Changes in the recycling bins set-up
AT LAST, there seems to be some sense coming
into the "wheelie bins" method of waste disposal and recycling. And it's
only taken about eight years! (I am basing that figure on some old
calendar labels still adhering to the original bins).
Part of the rethink means
that Cheshire East Council can now accept items that were previously
banned (on pain of nationally imposed fines - although, to be fair,
Crewe and Nantwich and now Cheshire East borough councils never used
that sanction as far as I know). And the change means one fewer bin
- now only three - as the last to be introduced, the smaller, green
recycling bin for paper (right), is now no longer deemed necessary.
Newspapers and magazines, etc, can now be put in the grey/silver
Also now acceptable are glass, "mixed plastics" and film
wrap (the material that magazines, etc, are delivered in, I presume). Glass
could not be put in any of
the bins previously in case is shattered - I am not sure why it is be all
right now, especially as the leaflet sent to residents says items should
be placed in the bin individually. I would have put the glass in a
plastic bag or two to try to keep it intact. But recyclers don't like
items in bags - except shredded paper, presumably to stop it blowing
everywhere on collection day.
In removing the green bin, Cheshire East
thinking of people struggling to accommodate four wheelie bins,
particularly in homes with small outdoor spaces. Oh, no. According to a
press release sent out at the start of February, the idea is to "further
boost Cheshire East's prolific recycling rate and save money." Cheshire East had a recycling
rate of 49.46% in 2009/2010, which is said to be the highest in the
North West and almost 10% higher than the national average. However,
Cheshire East's landfill tax for 2010/2011 is £3.5million - a figure
that will go to £4.2million unless more waste is recycled. The changes
are meant to achieve the increased recycling.
Residents who cannot
accommodate three wheelie bins are assured that they can have
council-approved sacks and 55-litre boxes instead.
COLLECTION of the three
remaining bins will be on "an alternative weekly schedule". In
the first week of the revised scheme, the "other" bin was emptied.
"Other" means not the garden waste bin (brown) nor the recycling
(grey/silver) bin. These two are emptied at the same time on the
Presumably the two-wagon system currently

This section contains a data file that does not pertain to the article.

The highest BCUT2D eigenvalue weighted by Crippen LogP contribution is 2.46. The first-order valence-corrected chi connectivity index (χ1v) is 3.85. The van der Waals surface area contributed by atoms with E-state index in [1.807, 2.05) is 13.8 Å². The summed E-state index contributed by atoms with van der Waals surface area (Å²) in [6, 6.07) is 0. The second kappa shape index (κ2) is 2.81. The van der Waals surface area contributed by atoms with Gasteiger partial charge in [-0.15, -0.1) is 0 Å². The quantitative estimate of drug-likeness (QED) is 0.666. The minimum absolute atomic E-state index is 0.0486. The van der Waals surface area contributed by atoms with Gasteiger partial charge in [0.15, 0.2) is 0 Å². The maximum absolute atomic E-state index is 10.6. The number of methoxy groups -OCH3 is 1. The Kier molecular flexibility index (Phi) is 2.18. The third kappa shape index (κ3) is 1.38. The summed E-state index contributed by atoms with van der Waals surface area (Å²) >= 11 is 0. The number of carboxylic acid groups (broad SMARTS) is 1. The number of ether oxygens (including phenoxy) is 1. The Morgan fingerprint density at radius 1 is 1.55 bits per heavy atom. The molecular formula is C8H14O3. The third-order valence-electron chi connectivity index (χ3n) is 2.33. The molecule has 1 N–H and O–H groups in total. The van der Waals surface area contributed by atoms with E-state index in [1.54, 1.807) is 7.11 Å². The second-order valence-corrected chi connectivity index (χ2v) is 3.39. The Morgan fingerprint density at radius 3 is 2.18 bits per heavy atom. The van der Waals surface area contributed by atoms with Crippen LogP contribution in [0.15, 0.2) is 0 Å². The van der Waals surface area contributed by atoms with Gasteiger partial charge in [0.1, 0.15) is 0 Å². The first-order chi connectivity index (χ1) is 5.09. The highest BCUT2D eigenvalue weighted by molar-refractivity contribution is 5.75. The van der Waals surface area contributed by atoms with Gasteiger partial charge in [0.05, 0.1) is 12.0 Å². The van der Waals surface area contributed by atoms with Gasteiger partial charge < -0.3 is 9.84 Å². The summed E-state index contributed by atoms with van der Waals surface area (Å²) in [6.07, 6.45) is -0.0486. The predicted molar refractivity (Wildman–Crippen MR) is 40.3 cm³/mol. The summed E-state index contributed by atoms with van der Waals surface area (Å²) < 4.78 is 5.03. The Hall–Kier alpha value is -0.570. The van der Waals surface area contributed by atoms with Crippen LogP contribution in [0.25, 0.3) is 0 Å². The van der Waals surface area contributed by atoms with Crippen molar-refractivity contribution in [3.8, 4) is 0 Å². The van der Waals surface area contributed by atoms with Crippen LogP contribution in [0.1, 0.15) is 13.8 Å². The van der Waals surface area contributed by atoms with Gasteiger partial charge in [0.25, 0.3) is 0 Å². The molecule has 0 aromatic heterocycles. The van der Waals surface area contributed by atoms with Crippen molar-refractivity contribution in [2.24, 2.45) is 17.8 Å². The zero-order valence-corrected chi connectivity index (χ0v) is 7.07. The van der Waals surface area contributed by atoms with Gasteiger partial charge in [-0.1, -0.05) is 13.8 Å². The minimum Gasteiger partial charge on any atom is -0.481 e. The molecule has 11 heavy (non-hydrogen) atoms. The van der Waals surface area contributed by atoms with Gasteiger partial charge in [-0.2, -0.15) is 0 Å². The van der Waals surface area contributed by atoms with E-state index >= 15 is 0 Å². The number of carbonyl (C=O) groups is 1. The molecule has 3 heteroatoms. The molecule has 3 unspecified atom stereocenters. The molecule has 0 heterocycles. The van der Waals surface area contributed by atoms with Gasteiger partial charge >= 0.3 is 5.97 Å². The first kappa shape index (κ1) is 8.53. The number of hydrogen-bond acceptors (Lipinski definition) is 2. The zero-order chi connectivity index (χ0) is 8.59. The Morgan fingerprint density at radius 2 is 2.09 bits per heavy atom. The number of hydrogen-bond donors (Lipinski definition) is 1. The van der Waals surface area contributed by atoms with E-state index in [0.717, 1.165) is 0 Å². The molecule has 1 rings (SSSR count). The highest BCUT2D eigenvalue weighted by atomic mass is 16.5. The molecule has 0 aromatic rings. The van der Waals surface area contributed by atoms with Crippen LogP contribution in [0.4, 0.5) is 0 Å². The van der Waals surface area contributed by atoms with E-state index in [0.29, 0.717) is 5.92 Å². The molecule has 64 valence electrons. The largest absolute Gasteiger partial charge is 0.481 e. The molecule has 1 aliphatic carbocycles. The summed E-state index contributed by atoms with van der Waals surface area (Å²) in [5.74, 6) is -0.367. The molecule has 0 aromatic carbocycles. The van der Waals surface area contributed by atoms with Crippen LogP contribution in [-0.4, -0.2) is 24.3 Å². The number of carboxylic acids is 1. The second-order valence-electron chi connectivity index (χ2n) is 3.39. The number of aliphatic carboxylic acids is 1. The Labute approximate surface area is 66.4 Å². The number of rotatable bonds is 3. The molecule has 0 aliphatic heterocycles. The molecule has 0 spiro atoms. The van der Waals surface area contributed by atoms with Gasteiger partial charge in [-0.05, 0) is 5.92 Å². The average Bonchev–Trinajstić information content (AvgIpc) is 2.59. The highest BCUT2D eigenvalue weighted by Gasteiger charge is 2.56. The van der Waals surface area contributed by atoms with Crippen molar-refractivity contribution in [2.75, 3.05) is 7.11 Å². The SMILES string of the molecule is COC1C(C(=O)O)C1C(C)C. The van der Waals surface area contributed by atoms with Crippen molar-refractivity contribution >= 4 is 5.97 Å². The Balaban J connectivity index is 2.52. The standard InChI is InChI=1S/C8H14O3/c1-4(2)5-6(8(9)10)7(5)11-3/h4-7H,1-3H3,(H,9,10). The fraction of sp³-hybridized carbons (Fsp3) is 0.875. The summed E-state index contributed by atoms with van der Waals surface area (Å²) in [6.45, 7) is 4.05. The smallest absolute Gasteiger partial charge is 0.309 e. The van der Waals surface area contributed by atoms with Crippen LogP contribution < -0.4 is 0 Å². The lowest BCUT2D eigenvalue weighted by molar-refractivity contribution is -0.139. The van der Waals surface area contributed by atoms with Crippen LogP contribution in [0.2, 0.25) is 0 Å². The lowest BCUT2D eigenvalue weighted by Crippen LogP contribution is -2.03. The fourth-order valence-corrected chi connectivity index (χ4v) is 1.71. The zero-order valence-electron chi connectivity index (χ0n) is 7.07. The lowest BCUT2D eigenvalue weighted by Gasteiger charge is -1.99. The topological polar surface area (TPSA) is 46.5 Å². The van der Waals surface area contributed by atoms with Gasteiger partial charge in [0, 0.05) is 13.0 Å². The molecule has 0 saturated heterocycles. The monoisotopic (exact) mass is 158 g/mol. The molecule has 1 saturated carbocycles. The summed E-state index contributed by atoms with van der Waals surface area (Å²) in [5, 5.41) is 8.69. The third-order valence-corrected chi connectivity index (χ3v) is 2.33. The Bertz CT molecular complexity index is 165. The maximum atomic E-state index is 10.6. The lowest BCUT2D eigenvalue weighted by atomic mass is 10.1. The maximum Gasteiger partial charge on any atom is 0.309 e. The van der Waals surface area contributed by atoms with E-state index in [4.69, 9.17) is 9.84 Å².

operated will still apply. Garden waste has to be kept separate because
it is turned into useful compost - for farmer and large gardens, I
As well as a calendar, a
special envelope from Cheshire East Council also contained special
sticky-back labels that householders could stick on to the appropriate bin
which, basically, says what can be put into the bin. There is also a
small blank space for the writing of the house number so that you get
your own bin back.
Nothing was mentioned
previously about labels on tins - I always carefully took them off - but
now the leaflet says they can be left on, although there is a request
for tins to be squashed "if possible" but not flattened.
A new commodity to be accepted
now is - as I said - glass bottles and jars. But ceramics "such as mugs,
vases and crockery" can only be disposed of at the local Household Waste
A long list of acceptable
plastic items now includes "empty plastic bags, carrier bags and film".
Actually, I "recycle" supermarket bags as bin liners for my general
household waste which keeps together all sorts of items that I am sure
the council will not wish me to tip loose into the black bin. But there
is still a ban on plastics "such as polystyrene, plant pots and hard
ridged plastics". I have always felt this to be strange when the people
who make the items put a number on them saying which type of plastic
they are so why doesn't someone find a way of recycling them?
There is a similar long
list for acceptable paper items, including envelopes (now no longer
banned because of the glue on the flap), egg boxes, waxed paper tea or
coffee cups, and drinks cartons.
Aluminium foils and clean
foil trays are now also approved.
One anomaly that goes in
the change of recycling is that bottle tops can now be accepted. But as
well as a sensible suggestion that plastic bottles are squashed -
presumably to take up less space in the wagon - there is a request for
the bottle tops to be replaced "where possible" - presumably
to stop the bottle resuming its original shape as air gets into it. As a different plastic,
and usually of a different colour, I would have thought they were best
recycled separately. But there you go.
I am happy that I can now
recycle my shredded paper - as long as it goes in a plastic bag to keep
it all together. I did this previously but then had to put it in the
non-recycling bin because there seemed to be a reluctance to untie the
bags to retrieve the paper. Now it can go in the recycling bin.
THE reason behind all these "sense at last"
moves is that, according to the leaflet, the recycled materials are
taken to a plant operated by UPM at Shotton (North Wales) where there is a new
Materials Recovery Facility. There the waste is sorted into different
materials manually and automatically.
wheelie bins were introduced in 2003/4 by Crewe and Nantwich Borough
Council, predecessor of Cheshire East Borough Council.